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Our long journey into the Night

The current parliamentary crisis in Ottawa framed historically

by Michael Werbowski Dominion Stories


Also posted by michael werbowski:

Canada went through three major political crises which threatened to destabize it in recent memory or jolting its populace out of their predictably complacent “comfort zone”. The first was the so called “October crisis” of 1970. The second was the 1995 referendum. The third and most recent one, this time, is the prorogation of parliament which just took place in December 2009. Call this move if you fancy “The New year’s or the December coup” Let’s look more closely at the first two historical events, which if they hadn’t been handled adroitly and decisively , may have led to authoritarian one- party or one- man rule, (as we see in Latin America), in the country.

 

In 1970, the Prime Minster at the time, Pierre Trudeau, invoked the “war measures act” to quell the rise of nationalism in order to put an end to the terrorist tactics of the radical wing of the Quebec nationalist movement: the FLQ. It was seen as drastic tactic back then. Yet it successfully stopped the bombings of mailboxes and kidnappings, which led to the cowardly killings of top government officials. The situation resembled the period, under which Italy experienced the terror of the “Red brigades”, which led to the death of Aldo Moro. The Italian Prime Minister like the Canadian politician Pierre Laporte (an innocent casualty of the FLQ), was first kidnapping then killed and had his corpse stuffed into the trunk of an abandoned car. For the usually placid and uneventful landscape of Canadian politics, the events which took place 40 years ago were quite serious, yet the House of Commons in Ottawa functioned normally. Sinister murmurs of shutting down parliament may have been muttered in smoky backrooms and deserted corridors of power, by opportunistic usurpers, but this draconian measure, was thankfully never carried out.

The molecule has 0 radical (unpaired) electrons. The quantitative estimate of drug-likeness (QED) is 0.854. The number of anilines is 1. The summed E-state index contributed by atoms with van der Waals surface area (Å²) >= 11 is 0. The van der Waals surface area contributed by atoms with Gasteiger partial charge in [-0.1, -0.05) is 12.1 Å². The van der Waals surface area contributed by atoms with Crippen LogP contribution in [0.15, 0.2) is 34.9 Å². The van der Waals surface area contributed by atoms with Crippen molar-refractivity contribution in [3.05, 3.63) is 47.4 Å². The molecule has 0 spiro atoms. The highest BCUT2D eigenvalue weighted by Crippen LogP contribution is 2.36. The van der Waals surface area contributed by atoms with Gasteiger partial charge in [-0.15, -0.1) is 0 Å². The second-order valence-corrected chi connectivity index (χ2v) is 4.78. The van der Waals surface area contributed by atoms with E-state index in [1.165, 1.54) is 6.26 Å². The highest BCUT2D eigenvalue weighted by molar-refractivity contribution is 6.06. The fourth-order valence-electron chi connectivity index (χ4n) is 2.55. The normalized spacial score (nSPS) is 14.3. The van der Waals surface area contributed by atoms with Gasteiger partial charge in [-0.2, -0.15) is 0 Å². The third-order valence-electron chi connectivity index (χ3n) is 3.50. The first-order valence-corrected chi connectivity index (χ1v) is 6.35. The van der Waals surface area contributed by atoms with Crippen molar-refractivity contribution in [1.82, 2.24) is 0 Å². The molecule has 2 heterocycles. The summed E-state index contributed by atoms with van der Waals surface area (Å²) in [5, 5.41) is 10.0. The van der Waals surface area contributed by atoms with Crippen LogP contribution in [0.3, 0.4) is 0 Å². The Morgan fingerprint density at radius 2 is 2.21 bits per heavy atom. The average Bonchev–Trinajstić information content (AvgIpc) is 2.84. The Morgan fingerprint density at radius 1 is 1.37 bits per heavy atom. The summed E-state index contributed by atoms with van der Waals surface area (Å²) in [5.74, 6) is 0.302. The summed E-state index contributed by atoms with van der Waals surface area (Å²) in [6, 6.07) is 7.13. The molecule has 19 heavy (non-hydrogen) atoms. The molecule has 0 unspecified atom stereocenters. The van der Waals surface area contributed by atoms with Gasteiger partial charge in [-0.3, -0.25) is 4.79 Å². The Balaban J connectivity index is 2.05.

At the time the federal parliament wasn’t adjourned and functioned normally despite the declaration of ‘martial law light” in Quebec. A quarter of a century later a provincial referendum (the second in Quebec’s bid for independence) was held. This event almost led to the break up of the country. Nevertheless, the federal Parliament again, remained in session and conducted business as usual. Parliamentary proceedings were neither curtailed, adjourned nor interrupted, during those very troubling times. This gave continuity to the legislative process and projected a sense of domestic stability both to the populace at home and to Canada’s concerned allies abroad, regardless of the severity of the situation facing the nation. Despite the grave state of affairs, the people’s parliament was still open. And thus, a “comfort zone” so crucial to internal stability was maintained. The bedrock of Canadian stability and democracy has crumbled without even a whimper. This time, while Canada is at war aboard in Afghanistan and the country slips further into an ever deepening economic hole, its legislature has been shut down for purely self serving, short -term political interests. The difference between this crisis and the previous two mentioned beforehand is this one has nothing to with the central issue of “national unity” or federal provincial relations which has been the linchpin of Canadian politics for decades. This is something new, disquieting and discomforting for most of the electorate.

This time the source of the crisis is not made in Quebec City, or within a separatist-terrorist cell in an East- end Montreal basement, but at the PMO (The Prime Minister’s Office). And its origins can be traced to a leadership style which can historically be associated with Quislings, Francoists and yes, it may even be treasonous. It is an unprecedented, blatant and ruthless power grab, with incalculable damaging implications for the future of parliamentary democracy in Canada. In the wake of the effective “padlocking” of parliament, the country is again faced with a worrisome situation similar to 1970 and 1995. The nation’s fate is at stake. In 2009/10, the prorogation (for the third time since the Conservatives have been in power) of parliament until early springtime, means there’s no sitting legislature to conduct the nation’s affairs, nor steer the country effectively while it is mired in an endless war in Afghanistan and slips further into the North American wide morass of economic blight. In the process of proroguing ( what a dreadfully sounding word) the House, the voters have been silenced and muzzled. Shutting down the legislature has now become a “routine” practice as the prime minister’s spokesman puts it. Welcome to Canada’s “new normal”. In the new decade, what lies ahead for Canadian democracy does not look very promising indeed.

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